Use code to create a solar system that really rocks!

Have a blast learning about music, astronomy, and coding all at once! In these activities you'll program planets to make music that is out of this world. By the end you'll be able to create your own musical solar system, complete with banging drums and spacey melodies. You can even use data of real planets and remix their song however you choose. You'll see how computer science can be used to learn about our universe and to be creative at the same time. Click the button below to begin!

Let's get started!

The Science

Star: A glowing ball of gas held together by its own gravity and powered by nuclear fusion in its core.

Planet: One of eight major bodies that orbit the Sun, visible to us by reflected sunlight.

Exoplanet: A planet outside of our solar system.

Orbit: The path of an object in space around a star, planet, or moon. Eg., "Earth's orbit around our Sun"

Orbital Period: The period, or orbital period, of a planet is how long it takes to complete one orbit.

Scale (musical scale): An ordered sequence of notes, it can be used as building blocks to make a melody or song.

Octave: In music, the jump between one musical pitch and a higher or lower pitch with the same name. Eg. C4 is one octave higher than C3.

What is Sonification?

Most of our Universe is too distant to visit in person, but we can still explore it. Telescopes give us a chance to understand what objects in our Universe are like in different types of light. By translating the inherently digital data (in the form of ones and zeroes) captured by telescopes, astronomers can create images of what would otherwise be invisible to us.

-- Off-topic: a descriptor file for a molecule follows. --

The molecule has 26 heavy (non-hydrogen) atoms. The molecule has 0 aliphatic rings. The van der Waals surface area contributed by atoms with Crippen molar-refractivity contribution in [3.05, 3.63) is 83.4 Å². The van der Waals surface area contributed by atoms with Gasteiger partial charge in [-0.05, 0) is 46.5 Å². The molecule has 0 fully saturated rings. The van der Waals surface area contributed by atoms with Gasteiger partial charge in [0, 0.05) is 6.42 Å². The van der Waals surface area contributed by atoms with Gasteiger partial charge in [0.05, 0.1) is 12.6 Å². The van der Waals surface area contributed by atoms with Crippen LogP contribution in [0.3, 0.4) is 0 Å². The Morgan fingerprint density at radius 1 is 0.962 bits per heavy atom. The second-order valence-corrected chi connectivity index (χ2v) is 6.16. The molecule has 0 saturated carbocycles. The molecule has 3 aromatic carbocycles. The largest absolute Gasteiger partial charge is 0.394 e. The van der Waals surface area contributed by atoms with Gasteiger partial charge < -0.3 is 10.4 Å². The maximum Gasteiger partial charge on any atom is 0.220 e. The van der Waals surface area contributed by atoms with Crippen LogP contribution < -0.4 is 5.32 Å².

But what about experiencing these data with other senses, like hearing? Sonification is the process that translates data into sound. Our sonification project brings parts of our Milky Way galaxy, and of the greater Universe beyond it, to you to listen to. Experience your Universe in a whole new way.


Grades 4-12 learners with no prior coding experience can learn how to use computers to create and animate solar systems and then to use them as a musical instrument. Participants learn basic coding starting with familiar objects and simple concepts such as size and color. Then more advanced astronomical and musical terms are introduced such as the period of a planet and the names of notes and scales. Following a scaffolded set of activities, participants can experience real world applications of computer science to understand our universe and to create unconventional music. Press the Let's get started! button to start the activity, watch the lesson videos below, or check out our examples of some completed steps.

Please help out by giving us feedback! Answer these short (anonymous) questions on the NASA Space Jams activity:

Let's get started!

Note: This activity can take from 45-75 minutes, depending on the total number of learners, the length of time allotted per step, etc.

What will we be making? Check out these 2 example files:

Step 4 example

Step 4 example

Step 8 example

Step 8 example

Lesson Videos:


[Download Video ]

Lessons Introduction: Intro to Space Jam

[Download Video ]

Lesson 1:

Draw a Background

[Download Video ]

Lesson 2:

Create a Star

[Download Video ]

Lesson 3:

Create a Planet (& Orbit)

[Download Video ]

Lesson 4:

Create a Solar System

[Download Video ]

Lesson 5:

Pluck a String

[Download Video ]

Lesson 6:

Play Drums

[Download Video ]

Lesson 7:

Play Notes

[Download Video ]

Lesson 8:

Create Your Own Space Jam!

[Download Video ]

Bonus Lesson: